Print Edition: Trapped in Chains: The Plague of Modern-Day Slavery

History books tell the 400-year story of one of the most unfathomable practices ever engaged in by mankind – of human beings bought, sold and traded as commodities, and of men and women shackled together on slave ships destined towards a life of captivity. Today, Article four of the United Nations Declaration of Human Rights affirms that, “No one shall be held in slavery or servitude; slavery and the slave trade shall be prohibited in all their forms”. This is indicative of the radical transformation of the international community in its attitude towards an inhumane practice that should have never been allowed to occur.

Image courtesy of Magarebia, ©2011, some rights reserved.

Image courtesy of Magarebia, ©2011, some rights reserved.

Yet, the history books are incomplete, as slavery is not over. Modern-day slavery is a hidden epidemic that continues to haunt the lives of millions every day. It is profoundly disturbing to imagine that slavery in any form exists today. Even more worrying is the fact that the ubiquity of slavery has almost certainly been underestimated due to the profound difficulties related to the gathering of data about this insidious crime. This has translated into a lack of awareness about slavery, and has manifested itself in terms of political inaction. As long as slavery is out of sight, it is out of mind.

Recently, however, the issue of modern slavery has been broached. After years of synthesising and evaluating huge expanses of data, the Walk Free Foundation has produced the world’s first ever Global Index on Slavery, which measures the prevalence of slavery in 162 countries across the globe. With the report bringing slavery out of the shadows, governments can no longer hide behind the excuse of ignorance in order to keep slavery off the agenda. The index has laid the foundational groundwork for the fight against slavery. It is now up to the international community to use its findings in order to decisively advance towards a slave-free world.

The global index suggests that modern-day slavery occurs at a level of severity unprecedented in previous figures. It estimates that a staggering 30 million people are affected by modern-day slavery worldwide. The index defines slavery as “the condition of treating another person as if they were property – something to be bought, sold, traded or even destroyed”, and includes forced labour and human trafficking under the umbrella term of modern-day slavery. This most sobering aspect of the report’s findings is that, of the 7.1 billion people in the 162 countries investigated, every single country has members of its population living in this unacceptably cruel condition.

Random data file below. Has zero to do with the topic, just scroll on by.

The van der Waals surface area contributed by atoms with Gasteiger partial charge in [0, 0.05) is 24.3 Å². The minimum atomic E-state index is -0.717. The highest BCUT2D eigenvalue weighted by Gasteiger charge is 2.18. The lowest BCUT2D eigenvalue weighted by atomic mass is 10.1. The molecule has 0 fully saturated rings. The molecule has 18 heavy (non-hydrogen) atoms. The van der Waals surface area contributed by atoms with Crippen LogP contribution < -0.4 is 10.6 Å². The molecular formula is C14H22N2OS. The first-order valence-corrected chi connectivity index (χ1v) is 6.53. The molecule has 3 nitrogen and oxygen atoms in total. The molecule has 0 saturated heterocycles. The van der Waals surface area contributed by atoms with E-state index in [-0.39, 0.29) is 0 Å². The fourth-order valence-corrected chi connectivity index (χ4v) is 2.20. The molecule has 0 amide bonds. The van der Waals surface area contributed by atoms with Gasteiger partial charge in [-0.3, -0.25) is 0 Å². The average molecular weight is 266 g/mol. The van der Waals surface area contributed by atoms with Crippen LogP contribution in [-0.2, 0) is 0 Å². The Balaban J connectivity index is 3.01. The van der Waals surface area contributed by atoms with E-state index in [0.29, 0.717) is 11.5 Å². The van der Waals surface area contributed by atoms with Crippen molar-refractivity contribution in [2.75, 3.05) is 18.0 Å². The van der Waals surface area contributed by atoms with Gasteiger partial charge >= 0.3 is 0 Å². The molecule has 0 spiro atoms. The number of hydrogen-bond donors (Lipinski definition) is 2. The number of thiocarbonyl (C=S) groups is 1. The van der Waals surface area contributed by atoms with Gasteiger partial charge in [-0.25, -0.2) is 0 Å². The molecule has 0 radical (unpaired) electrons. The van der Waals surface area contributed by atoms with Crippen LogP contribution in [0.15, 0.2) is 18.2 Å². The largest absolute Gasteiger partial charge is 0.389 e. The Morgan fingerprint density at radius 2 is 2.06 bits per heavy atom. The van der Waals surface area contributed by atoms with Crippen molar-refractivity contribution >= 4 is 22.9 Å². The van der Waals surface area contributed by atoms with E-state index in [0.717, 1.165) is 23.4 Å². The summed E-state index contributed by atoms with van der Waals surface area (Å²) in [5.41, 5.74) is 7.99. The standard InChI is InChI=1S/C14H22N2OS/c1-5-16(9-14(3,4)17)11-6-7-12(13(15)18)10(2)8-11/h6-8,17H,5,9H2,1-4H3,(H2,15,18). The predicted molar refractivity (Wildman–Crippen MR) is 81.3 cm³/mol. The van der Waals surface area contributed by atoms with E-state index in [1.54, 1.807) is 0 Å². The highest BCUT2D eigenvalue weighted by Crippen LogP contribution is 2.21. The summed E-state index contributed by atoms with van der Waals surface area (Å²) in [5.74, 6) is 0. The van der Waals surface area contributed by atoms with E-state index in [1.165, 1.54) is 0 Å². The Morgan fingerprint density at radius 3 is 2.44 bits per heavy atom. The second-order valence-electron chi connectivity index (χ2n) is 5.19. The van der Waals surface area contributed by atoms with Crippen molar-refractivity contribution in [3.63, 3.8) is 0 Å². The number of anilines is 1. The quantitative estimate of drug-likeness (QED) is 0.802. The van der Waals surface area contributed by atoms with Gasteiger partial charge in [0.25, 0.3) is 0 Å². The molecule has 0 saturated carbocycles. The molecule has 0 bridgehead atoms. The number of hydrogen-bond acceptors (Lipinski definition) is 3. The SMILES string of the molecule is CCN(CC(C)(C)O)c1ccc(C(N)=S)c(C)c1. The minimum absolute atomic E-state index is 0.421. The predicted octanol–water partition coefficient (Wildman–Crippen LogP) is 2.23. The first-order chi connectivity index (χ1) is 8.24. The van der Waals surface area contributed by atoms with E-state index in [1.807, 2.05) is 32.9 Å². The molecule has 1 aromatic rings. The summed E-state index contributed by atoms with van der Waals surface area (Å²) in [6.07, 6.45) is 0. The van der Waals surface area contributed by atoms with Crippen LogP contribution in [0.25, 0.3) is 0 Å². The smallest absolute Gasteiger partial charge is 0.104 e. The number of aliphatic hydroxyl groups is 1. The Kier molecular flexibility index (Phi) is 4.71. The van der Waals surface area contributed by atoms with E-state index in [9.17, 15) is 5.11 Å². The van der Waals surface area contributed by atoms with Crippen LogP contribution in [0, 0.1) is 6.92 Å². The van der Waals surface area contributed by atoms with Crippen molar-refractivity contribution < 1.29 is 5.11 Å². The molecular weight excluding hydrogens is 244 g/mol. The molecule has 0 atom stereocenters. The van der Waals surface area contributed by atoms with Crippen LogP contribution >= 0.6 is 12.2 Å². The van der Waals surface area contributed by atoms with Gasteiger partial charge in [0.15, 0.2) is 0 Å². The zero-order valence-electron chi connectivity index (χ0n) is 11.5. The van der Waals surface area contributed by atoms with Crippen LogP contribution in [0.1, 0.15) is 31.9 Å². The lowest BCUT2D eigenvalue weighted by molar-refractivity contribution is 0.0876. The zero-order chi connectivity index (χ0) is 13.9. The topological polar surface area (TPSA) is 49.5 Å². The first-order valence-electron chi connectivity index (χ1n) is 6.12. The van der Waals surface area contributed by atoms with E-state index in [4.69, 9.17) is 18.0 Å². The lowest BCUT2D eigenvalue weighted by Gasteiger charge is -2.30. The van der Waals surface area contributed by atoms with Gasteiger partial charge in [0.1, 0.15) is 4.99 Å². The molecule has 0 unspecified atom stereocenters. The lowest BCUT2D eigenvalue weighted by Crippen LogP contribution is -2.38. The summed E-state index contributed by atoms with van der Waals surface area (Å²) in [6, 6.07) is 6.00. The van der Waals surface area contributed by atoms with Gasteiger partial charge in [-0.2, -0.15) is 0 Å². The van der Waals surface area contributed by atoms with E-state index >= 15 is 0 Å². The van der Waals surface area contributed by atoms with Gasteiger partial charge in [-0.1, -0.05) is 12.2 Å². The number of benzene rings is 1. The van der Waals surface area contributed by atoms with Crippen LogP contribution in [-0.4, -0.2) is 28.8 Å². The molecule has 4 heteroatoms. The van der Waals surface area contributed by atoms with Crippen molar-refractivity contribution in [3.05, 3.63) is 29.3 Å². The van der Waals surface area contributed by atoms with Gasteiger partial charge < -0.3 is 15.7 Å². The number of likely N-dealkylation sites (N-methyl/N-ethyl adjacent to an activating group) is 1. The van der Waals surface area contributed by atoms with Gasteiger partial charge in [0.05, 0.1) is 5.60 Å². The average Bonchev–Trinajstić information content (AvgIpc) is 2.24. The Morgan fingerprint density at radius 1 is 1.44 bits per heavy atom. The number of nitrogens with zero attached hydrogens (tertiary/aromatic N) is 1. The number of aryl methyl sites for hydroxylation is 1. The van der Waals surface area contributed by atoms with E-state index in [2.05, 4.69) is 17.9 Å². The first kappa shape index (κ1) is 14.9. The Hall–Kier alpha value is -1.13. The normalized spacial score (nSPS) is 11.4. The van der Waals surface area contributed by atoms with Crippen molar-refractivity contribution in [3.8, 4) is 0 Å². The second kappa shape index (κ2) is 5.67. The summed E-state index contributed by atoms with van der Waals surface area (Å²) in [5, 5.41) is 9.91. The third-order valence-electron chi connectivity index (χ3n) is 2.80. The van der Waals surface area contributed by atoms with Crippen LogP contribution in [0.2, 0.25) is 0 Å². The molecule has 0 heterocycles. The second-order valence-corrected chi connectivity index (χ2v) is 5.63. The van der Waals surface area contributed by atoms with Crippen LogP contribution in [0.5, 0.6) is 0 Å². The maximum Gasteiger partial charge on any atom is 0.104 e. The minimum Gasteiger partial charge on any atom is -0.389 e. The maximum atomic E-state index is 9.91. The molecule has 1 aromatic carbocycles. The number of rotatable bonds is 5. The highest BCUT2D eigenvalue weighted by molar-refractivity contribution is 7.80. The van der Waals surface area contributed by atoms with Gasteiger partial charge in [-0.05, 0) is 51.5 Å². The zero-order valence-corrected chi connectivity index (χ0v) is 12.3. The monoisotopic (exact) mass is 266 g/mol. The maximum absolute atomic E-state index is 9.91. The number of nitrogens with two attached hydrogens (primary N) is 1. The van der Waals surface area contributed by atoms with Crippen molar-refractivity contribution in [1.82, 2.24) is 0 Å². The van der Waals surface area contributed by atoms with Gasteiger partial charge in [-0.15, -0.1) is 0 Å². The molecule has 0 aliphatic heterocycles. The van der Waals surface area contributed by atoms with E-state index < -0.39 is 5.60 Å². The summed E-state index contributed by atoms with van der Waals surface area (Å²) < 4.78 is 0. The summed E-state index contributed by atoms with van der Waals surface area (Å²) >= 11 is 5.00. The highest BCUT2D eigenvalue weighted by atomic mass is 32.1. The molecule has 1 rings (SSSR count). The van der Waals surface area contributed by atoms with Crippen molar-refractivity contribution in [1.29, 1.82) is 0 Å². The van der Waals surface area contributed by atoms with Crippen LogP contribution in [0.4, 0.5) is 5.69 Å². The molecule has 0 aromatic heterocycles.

It is undeniable that slavery is a truly global problem. Its complex and diverse manifestation worldwide means there can be no one-size-fits-all solution. Ending modern-day slavery requires a multifaceted approach involving individual governments, non-governmental organisations (NGOs), and – most importantly – a solid commitment from the international community.

For some, the haunting reality of life as a slave is all they have ever known. The country topping the global index with the world’s highest prevalence of slavery is Mauritania. Dubbed “slavery’s last stronghold” by CNN, Mauritania still has up to 20% of its population enslaved. People can be bought, sold and given away as gifts. The most pressing obstacle to combating slavery in Mauritania is that slavery is not just a practice – it is a mindset. Slaves are indoctrinated to accept their situation, and religion is often invoked as a justificatory device – that slavery is God’s command. The shameful lack of awareness worldwide about slavery’s normalization in some parts of the world can be rectified by the revelations of the global index. For these revelations to have any impact, they must be backed up by action.

The situation in Mauritania is unique because change cannot start from within. The Mauritian government continues to vehemently deny the existence of slavery. The country became the last in the world to criminalise slavery in 2007, and this was largely due to international pressure. Since then, only one slave-owner has been prosecuted, and no law enforcement strategy exists to address slavery. The findings of the index prove that it is untenable to refute that endemic slavery exists in Mauritania. However, implementing change will simply not occur without sustained international pressure on the government. A comprehensive strategy for change begins with letting the Mauritian government know the world is watching. In turn, targeted pressure must be followed by lending support to local NGOs and grassroots initiatives – which are currently hunted by the Mauritian government – which seek to challenge deeply embedded cultural values, hold masters accountable, and empower freed slaves. The involvement of the international community is of paramount importance. Heightened awareness is the key to ensuring that no Mauritanian believes that their destiny is to be a slave.